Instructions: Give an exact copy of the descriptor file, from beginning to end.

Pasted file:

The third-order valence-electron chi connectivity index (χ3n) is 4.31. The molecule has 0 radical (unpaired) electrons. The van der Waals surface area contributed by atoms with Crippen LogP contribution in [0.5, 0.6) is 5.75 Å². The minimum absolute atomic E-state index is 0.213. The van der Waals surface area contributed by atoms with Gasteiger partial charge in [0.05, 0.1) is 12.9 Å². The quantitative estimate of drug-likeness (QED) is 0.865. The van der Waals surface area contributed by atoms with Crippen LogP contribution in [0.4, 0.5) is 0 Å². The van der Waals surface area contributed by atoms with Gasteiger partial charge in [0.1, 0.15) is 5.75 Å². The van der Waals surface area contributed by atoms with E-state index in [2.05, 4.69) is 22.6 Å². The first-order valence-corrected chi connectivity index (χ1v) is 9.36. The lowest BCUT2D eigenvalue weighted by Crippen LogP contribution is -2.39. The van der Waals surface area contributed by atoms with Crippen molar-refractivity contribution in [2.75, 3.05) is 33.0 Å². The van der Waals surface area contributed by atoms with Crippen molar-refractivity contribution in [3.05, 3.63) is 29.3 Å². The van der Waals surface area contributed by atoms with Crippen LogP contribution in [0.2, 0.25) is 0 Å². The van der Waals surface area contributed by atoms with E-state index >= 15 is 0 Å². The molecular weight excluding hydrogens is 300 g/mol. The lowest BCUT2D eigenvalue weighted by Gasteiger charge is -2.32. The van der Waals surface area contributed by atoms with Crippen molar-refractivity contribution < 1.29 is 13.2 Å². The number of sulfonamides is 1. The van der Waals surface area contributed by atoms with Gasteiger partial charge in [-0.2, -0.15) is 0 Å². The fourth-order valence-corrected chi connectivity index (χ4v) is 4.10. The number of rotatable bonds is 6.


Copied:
The third-order valence-electron chi connectivity index (χ3n) is 4.31. The molecule has 0 radical (unpaired) electrons. The van der Waals surface area contributed by atoms with Crippen LogP contribution in [0.5, 0.6) is 5.75 Å². The minimum absolute atomic E-state index is 0.213. The van der Waals surface area contributed by atoms with Gasteiger partial charge in [0.05, 0.1) is 12.9 Å². The quantitative estimate of drug-likeness (QED) is 0.865. The van der Waals surface area contributed by atoms with Crippen LogP contribution in [0.4, 0.5) is 0 Å². The van der Waals surface area contributed by atoms with Gasteiger partial charge in [0.1, 0.15) is 5.75 Å². The van der Waals surface area contributed by atoms with E-state index in [2.05, 4.69) is 22.6 Å². The first-order valence-corrected chi connectivity index (χ1v) is 9.36. The lowest BCUT2D eigenvalue weighted by Crippen LogP contribution is -2.39. The van der Waals surface area contributed by atoms with Crippen molar-refractivity contribution in [2.75, 3.05) is 33.0 Å². The van der Waals surface area contributed by atoms with Crippen molar-refractivity contribution in [3.05, 3.63) is 29.3 Å². The van der Waals surface area contributed by atoms with Crippen LogP contribution in [0.2, 0.25) is 0 Å². The van der Waals surface area contributed by atoms with E-state index >= 15 is 0 Å². The molecular weight excluding hydrogens is 300 g/mol. The lowest BCUT2D eigenvalue weighted by Gasteiger charge is -2.32. The van der Waals surface area contributed by atoms with Crippen molar-refractivity contribution < 1.29 is 13.2 Å². The number of sulfonamides is 1. The van der Waals surface area contributed by atoms with Gasteiger partial charge in [-0.2, -0.15) is 0 Å². The fourth-order valence-corrected chi connectivity index (χ4v) is 4.10. The number of rotatable bonds is 6.